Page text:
Administration and faculty dispute college’s ‘Golden Handshake’ retirement policy

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By Laura Hernandez

By Laura Hernandez

After their years of faithful service, the Riverside Community College faculty considering retirement are faced with a lack of concern from the district and little support from the Board of Trustees.

After Gov. Davis’s approval of AB 1207 on Sept. 5, 2003, the district is encouraging the early retirement of those employees who are eligible.

Provisions for the retirement program known as the “Golden Handshake” were still under negotiation during the April 22 meeting of the Board of Trustees.

At the Board meeting, the former president of the California Teacher’s Association at RCC, Dwight Lomayesva, addressed RCC President Salvatore Rotella and the Board regarding the faculty contract and the retirement situation.

Lomayesva stated that the district is concerned with saving money and not concerned with what their employees deserve.

The faculty is now under negotiations with the district regarding their new contract after the expiration of the old one on June 30 of last year.

District administration is interested in attaching the “Golden Handshake” to the negotiations for the new faculty contract.

The CTA requested that the two matters be settled individually but they were refused by the district administration.

The CTA presented the administration with a list of potential retirees. A cost analysis was also provided. However, the district has refused to share the information of the cost analysis with the CTA and continues with its efforts to tie the retirement negotiations with the faculty contract negotiations.

“Perhaps the most unconscionable action by the District is to gold those members of the faculty who want to retire hostage by refusing to negotiate the new STRA Golden Handshake separately from the regular negotiations,” Instructor Tom Allen said.

Negotiations for the faculty contract are not going well.

“The Association may file an unfair labor charge against the Administration for ‘regressive bargaining’ and perhaps declare an impasse,” Lomayesva said. “We do not want the retirement of our senior faculty to be mixed up in this quagmire.”

The contract is essential to preserve the rights and lay out regulations for the faculty. It is vital that the new contract be agreed upon as quickly as possible.

Rotella is not worried about the faculty’s benefits any more than the administration is according to Lomayesva.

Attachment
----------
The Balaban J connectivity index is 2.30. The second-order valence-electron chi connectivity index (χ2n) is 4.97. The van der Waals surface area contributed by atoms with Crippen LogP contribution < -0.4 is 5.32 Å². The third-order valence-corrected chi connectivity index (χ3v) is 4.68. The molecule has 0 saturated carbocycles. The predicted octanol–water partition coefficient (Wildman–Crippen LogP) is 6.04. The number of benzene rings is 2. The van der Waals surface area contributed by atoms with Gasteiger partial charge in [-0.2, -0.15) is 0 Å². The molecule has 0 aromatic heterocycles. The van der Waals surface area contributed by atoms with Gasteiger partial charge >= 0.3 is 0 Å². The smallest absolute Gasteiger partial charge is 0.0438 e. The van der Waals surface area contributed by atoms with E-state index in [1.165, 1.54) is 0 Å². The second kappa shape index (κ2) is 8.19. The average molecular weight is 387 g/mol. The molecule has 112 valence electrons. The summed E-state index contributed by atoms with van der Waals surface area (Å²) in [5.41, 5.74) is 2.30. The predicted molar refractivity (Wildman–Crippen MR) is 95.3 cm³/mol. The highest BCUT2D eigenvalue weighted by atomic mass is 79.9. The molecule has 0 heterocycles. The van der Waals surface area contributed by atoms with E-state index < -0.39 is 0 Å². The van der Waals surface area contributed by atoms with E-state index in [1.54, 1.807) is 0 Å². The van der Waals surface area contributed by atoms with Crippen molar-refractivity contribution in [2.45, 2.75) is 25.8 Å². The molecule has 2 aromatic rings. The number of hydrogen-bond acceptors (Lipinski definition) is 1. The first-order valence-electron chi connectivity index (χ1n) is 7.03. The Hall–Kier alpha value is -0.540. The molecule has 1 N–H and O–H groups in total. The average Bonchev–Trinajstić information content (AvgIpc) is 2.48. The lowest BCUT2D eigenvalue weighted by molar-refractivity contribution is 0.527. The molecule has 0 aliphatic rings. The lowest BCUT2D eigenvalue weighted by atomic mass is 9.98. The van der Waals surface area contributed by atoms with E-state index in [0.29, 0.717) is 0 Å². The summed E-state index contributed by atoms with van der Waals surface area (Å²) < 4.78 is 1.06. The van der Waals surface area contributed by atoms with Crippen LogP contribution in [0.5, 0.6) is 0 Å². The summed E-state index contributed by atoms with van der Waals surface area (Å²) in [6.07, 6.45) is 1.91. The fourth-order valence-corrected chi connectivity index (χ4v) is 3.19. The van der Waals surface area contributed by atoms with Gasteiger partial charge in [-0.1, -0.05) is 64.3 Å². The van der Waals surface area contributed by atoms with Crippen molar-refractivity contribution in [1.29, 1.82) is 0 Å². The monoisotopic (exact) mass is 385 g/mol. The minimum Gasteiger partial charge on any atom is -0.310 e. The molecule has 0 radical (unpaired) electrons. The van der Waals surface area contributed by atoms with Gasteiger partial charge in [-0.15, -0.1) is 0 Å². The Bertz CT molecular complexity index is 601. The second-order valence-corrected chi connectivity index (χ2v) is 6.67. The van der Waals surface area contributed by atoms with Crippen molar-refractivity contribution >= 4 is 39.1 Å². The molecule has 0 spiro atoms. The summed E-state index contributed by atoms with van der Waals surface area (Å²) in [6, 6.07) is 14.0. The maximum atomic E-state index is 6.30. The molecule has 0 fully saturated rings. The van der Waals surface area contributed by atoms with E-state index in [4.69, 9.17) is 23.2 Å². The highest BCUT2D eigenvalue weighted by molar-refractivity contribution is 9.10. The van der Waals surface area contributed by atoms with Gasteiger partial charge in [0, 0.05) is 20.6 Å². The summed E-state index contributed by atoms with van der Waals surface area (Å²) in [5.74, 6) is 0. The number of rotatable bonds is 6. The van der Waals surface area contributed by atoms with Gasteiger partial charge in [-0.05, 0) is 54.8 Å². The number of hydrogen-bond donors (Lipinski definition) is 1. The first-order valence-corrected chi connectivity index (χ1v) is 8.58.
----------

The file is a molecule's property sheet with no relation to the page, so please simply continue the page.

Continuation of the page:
“His contract was extended until 2008 with full benefits, including his ‘Golden Parachute,'” he said.

According to the faculty, Rotella has nothing to worry about concerning his retirement and therefore is not worried about the faculty’s benefits.

“How the Board of Trustees can extend the contract of our District’s president to four years and also give the president a half million dollar severance pay is puzzling,” Instructor Kathy Brooks said.

The Board of Trustees negotiated, evaluated and extended Rotella’s contract in one evening and provided him with hundreds of thousands of dollars more in addition to his regular retirement package.

To Lomayesva’s comment, Rotella replied, “There is no such thing. I have no parachute, neither golden nor silver.”

According to Viewpoints staff members present at the Board meeting, Rotella made no other comments about Lomayesva’s statement. He was unavailable for further comment.

Faculty members agree that it is a bad idea to tie the retirement plan with the faculty contract.

“It makes it harder for the retirees. Those faculty members who are considering retiring need time to make personal plans and the school will need to hire replacements,” Brooks said.

Apart from saving money at the cost of the retirees, the drawn out negotiations are making planning difficult for these faculty members.

“Maybe if a group of faculty got together to support the ‘Golden Handshake’ and attended the next Board meeting to voice the faculty’s concern over this issue, the Board of Trustees might begin to listen,” Brooks said.

The “Golden Handshake” situation did draw more faculty attention and attendance at the Board meetings.

“A lot more people showed up to the last meeting,” Brooks said.

Faculty members, especially those considering retirement, are making their presence known. According to the faculty, the Board cannot ignore a larger presence of the faculty concerned for the retirees.

“Even if the faculty is quiet at these meetings, just their presence sends the message, just their presence sends the message that they care about the issues that affect our colleges, our students and the faculty,” Brooks said.

Faculty members feel that the Board needs to see them involved to become informed about their concerns.

“I have come to the conclusion that the Board of Trustees has been getting most of the information it uses to make decisions from District leaders. So, sad to say, I am not surprised in the least that the Board as a whole is unaware of this critical issues confronting retiring faculty,” Brooks said. “I hope that the District’s disregard for our retiring faculty will finally outrage the faculty and unite us.”

The faculty is wondering why the District wants to save money at the retiring faculty’s cost.

“Several school districts and the Riverside County Office of Education have offered their faculty a retirement incentive that is just and worthwhile. Those districts did not try to pay their bills at the expense of their retirees, but attempted to give them a little something extra for a job well done and their loyal service to the district,” Lomayesva said.

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